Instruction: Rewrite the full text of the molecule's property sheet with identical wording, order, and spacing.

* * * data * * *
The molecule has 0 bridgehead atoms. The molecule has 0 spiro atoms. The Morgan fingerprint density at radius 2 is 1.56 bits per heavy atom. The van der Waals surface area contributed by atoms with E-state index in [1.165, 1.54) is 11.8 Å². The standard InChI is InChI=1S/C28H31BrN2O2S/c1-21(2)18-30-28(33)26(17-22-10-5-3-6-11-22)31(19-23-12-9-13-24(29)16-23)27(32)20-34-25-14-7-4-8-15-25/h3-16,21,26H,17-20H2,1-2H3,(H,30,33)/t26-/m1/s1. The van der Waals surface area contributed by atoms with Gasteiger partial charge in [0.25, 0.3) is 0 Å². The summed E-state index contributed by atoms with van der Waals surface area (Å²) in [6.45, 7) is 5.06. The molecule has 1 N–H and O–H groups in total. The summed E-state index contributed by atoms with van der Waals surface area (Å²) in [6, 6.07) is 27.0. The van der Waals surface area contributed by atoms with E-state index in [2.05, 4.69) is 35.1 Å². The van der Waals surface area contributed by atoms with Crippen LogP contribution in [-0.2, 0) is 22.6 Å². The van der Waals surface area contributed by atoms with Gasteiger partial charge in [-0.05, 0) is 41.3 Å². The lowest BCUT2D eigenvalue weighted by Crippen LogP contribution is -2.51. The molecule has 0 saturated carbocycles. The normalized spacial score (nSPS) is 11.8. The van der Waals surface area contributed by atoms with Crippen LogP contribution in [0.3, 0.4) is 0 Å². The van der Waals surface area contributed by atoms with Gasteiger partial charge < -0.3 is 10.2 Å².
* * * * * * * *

The molecule has 0 bridgehead atoms. The molecule has 0 spiro atoms. The Morgan fingerprint density at radius 2 is 1.56 bits per heavy atom. The van der Waals surface area contributed by atoms with E-state index in [1.165, 1.54) is 11.8 Å². The standard InChI is InChI=1S/C28H31BrN2O2S/c1-21(2)18-30-28(33)26(17-22-10-5-3-6-11-22)31(19-23-12-9-13-24(29)16-23)27(32)20-34-25-14-7-4-8-15-25/h3-16,21,26H,17-20H2,1-2H3,(H,30,33)/t26-/m1/s1. The van der Waals surface area contributed by atoms with Gasteiger partial charge in [0.25, 0.3) is 0 Å². The summed E-state index contributed by atoms with van der Waals surface area (Å²) in [6.45, 7) is 5.06. The molecule has 1 N–H and O–H groups in total. The summed E-state index contributed by atoms with van der Waals surface area (Å²) in [6, 6.07) is 27.0. The van der Waals surface area contributed by atoms with E-state index in [2.05, 4.69) is 35.1 Å². The van der Waals surface area contributed by atoms with Crippen LogP contribution in [-0.2, 0) is 22.6 Å². The van der Waals surface area contributed by atoms with Gasteiger partial charge in [-0.05, 0) is 41.3 Å². The lowest BCUT2D eigenvalue weighted by Crippen LogP contribution is -2.51. The molecule has 0 saturated carbocycles. The normalized spacial score (nSPS) is 11.8. The van der Waals surface area contributed by atoms with Crippen LogP contribution in [0.3, 0.4) is 0 Å². The van der Waals surface area contributed by atoms with Gasteiger partial charge < -0.3 is 10.2 Å².